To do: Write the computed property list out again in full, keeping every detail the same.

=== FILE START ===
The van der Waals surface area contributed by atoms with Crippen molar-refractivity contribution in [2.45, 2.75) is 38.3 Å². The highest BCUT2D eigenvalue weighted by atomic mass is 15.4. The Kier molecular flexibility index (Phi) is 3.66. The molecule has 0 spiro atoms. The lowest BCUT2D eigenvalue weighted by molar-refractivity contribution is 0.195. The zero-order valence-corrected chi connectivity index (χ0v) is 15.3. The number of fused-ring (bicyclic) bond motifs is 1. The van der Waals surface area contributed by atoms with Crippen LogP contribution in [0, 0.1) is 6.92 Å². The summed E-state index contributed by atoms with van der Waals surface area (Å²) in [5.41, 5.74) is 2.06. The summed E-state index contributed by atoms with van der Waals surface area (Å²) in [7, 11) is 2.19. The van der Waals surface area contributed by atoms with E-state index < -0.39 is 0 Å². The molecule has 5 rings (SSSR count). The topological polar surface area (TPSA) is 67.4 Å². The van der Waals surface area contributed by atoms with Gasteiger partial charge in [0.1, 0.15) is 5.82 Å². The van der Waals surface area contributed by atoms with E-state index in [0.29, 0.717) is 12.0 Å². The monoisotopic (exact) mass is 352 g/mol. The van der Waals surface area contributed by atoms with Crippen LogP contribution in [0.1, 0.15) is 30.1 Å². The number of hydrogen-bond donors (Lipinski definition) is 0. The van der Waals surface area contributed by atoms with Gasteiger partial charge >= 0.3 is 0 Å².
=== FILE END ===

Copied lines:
The van der Waals surface area contributed by atoms with Crippen molar-refractivity contribution in [2.45, 2.75) is 38.3 Å². The highest BCUT2D eigenvalue weighted by atomic mass is 15.4. The Kier molecular flexibility index (Phi) is 3.66. The molecule has 0 spiro atoms. The lowest BCUT2D eigenvalue weighted by molar-refractivity contribution is 0.195. The zero-order valence-corrected chi connectivity index (χ0v) is 15.3. The number of fused-ring (bicyclic) bond motifs is 1. The van der Waals surface area contributed by atoms with Crippen LogP contribution in [0, 0.1) is 6.92 Å². The summed E-state index contributed by atoms with van der Waals surface area (Å²) in [5.41, 5.74) is 2.06. The summed E-state index contributed by atoms with van der Waals surface area (Å²) in [7, 11) is 2.19. The van der Waals surface area contributed by atoms with E-state index < -0.39 is 0 Å². The molecule has 5 rings (SSSR count). The topological polar surface area (TPSA) is 67.4 Å². The van der Waals surface area contributed by atoms with Gasteiger partial charge in [0.1, 0.15) is 5.82 Å². The van der Waals surface area contributed by atoms with E-state index in [0.29, 0.717) is 12.0 Å². The monoisotopic (exact) mass is 352 g/mol. The van der Waals surface area contributed by atoms with Crippen LogP contribution in [0.1, 0.15) is 30.1 Å². The number of hydrogen-bond donors (Lipinski definition) is 0. The van der Waals surface area contributed by atoms with Gasteiger partial charge >= 0.3 is 0 Å².